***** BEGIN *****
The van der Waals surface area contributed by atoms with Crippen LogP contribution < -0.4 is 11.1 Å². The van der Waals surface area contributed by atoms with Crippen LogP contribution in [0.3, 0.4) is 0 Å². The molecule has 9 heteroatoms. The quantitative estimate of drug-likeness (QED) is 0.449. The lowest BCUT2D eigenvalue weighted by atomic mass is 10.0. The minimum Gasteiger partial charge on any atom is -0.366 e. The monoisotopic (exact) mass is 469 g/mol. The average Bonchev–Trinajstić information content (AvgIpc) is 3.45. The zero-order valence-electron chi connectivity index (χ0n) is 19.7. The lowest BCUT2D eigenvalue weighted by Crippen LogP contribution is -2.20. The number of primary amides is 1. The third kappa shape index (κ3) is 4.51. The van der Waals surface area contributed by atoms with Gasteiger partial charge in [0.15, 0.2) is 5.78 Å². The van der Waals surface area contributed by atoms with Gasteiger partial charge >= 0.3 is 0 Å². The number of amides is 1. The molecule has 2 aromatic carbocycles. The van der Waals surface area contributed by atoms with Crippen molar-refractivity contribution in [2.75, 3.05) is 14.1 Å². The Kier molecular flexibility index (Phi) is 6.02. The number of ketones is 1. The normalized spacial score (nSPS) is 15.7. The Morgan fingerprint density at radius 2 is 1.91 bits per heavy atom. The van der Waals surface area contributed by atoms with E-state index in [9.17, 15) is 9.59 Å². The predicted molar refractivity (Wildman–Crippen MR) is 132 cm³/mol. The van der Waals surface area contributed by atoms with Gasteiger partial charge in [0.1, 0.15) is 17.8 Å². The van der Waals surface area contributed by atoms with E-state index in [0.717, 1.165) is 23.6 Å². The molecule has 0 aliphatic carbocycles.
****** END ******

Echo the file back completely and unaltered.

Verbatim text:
The van der Waals surface area contributed by atoms with Crippen LogP contribution < -0.4 is 11.1 Å². The van der Waals surface area contributed by atoms with Crippen LogP contribution in [0.3, 0.4) is 0 Å². The molecule has 9 heteroatoms. The quantitative estimate of drug-likeness (QED) is 0.449. The lowest BCUT2D eigenvalue weighted by atomic mass is 10.0. The minimum Gasteiger partial charge on any atom is -0.366 e. The monoisotopic (exact) mass is 469 g/mol. The average Bonchev–Trinajstić information content (AvgIpc) is 3.45. The zero-order valence-electron chi connectivity index (χ0n) is 19.7. The lowest BCUT2D eigenvalue weighted by Crippen LogP contribution is -2.20. The number of primary amides is 1. The third kappa shape index (κ3) is 4.51. The van der Waals surface area contributed by atoms with Gasteiger partial charge in [0.15, 0.2) is 5.78 Å². The van der Waals surface area contributed by atoms with Gasteiger partial charge >= 0.3 is 0 Å². The number of amides is 1. The molecule has 2 aromatic carbocycles. The van der Waals surface area contributed by atoms with Crippen molar-refractivity contribution in [2.75, 3.05) is 14.1 Å². The Kier molecular flexibility index (Phi) is 6.02. The number of ketones is 1. The normalized spacial score (nSPS) is 15.7. The Morgan fingerprint density at radius 2 is 1.91 bits per heavy atom. The van der Waals surface area contributed by atoms with E-state index in [9.17, 15) is 9.59 Å². The predicted molar refractivity (Wildman–Crippen MR) is 132 cm³/mol. The van der Waals surface area contributed by atoms with Gasteiger partial charge in [0.1, 0.15) is 17.8 Å². The van der Waals surface area contributed by atoms with E-state index in [0.717, 1.165) is 23.6 Å². The molecule has 0 aliphatic carbocycles.